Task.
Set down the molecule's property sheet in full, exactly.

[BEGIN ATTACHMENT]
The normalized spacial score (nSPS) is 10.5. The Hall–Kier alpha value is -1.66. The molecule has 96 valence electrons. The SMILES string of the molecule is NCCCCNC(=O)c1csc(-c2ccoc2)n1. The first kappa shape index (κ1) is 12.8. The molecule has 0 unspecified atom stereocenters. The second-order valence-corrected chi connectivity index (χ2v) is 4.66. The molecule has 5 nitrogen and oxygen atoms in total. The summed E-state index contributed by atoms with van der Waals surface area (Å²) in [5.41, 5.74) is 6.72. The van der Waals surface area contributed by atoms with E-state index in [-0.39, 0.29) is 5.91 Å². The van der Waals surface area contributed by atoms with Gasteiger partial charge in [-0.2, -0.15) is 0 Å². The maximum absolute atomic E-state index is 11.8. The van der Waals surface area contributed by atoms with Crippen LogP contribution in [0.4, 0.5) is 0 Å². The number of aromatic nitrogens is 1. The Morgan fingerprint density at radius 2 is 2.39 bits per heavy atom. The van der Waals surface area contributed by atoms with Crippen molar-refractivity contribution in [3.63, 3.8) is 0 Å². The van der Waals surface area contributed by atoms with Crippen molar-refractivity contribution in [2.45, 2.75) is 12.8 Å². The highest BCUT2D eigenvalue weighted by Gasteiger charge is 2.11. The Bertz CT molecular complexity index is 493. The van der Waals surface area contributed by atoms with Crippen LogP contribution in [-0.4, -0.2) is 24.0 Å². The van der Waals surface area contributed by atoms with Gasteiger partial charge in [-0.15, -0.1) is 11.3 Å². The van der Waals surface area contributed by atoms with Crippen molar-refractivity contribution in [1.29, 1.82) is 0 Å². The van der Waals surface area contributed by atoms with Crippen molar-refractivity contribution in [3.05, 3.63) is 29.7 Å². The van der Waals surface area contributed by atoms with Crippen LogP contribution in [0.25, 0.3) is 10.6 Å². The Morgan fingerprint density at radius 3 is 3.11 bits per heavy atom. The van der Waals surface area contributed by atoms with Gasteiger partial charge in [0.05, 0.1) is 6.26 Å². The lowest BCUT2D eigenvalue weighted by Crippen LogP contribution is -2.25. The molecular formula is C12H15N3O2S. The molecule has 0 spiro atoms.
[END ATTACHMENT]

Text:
The normalized spacial score (nSPS) is 10.5. The Hall–Kier alpha value is -1.66. The molecule has 96 valence electrons. The SMILES string of the molecule is NCCCCNC(=O)c1csc(-c2ccoc2)n1. The first kappa shape index (κ1) is 12.8. The molecule has 0 unspecified atom stereocenters. The second-order valence-corrected chi connectivity index (χ2v) is 4.66. The molecule has 5 nitrogen and oxygen atoms in total. The summed E-state index contributed by atoms with van der Waals surface area (Å²) in [5.41, 5.74) is 6.72. The van der Waals surface area contributed by atoms with E-state index in [-0.39, 0.29) is 5.91 Å². The van der Waals surface area contributed by atoms with Gasteiger partial charge in [-0.2, -0.15) is 0 Å². The maximum absolute atomic E-state index is 11.8. The van der Waals surface area contributed by atoms with Crippen LogP contribution in [0.4, 0.5) is 0 Å². The number of aromatic nitrogens is 1. The Morgan fingerprint density at radius 2 is 2.39 bits per heavy atom. The van der Waals surface area contributed by atoms with Crippen molar-refractivity contribution in [3.63, 3.8) is 0 Å². The van der Waals surface area contributed by atoms with Crippen molar-refractivity contribution in [2.45, 2.75) is 12.8 Å². The highest BCUT2D eigenvalue weighted by Gasteiger charge is 2.11. The Bertz CT molecular complexity index is 493. The van der Waals surface area contributed by atoms with Crippen LogP contribution in [-0.4, -0.2) is 24.0 Å². The van der Waals surface area contributed by atoms with Gasteiger partial charge in [-0.15, -0.1) is 11.3 Å². The van der Waals surface area contributed by atoms with Crippen molar-refractivity contribution in [1.29, 1.82) is 0 Å². The van der Waals surface area contributed by atoms with Crippen molar-refractivity contribution in [3.05, 3.63) is 29.7 Å². The van der Waals surface area contributed by atoms with Crippen LogP contribution in [0.25, 0.3) is 10.6 Å². The Morgan fingerprint density at radius 3 is 3.11 bits per heavy atom. The van der Waals surface area contributed by atoms with Gasteiger partial charge in [0.05, 0.1) is 6.26 Å². The lowest BCUT2D eigenvalue weighted by Crippen LogP contribution is -2.25. The molecular formula is C12H15N3O2S. The molecule has 0 spiro atoms.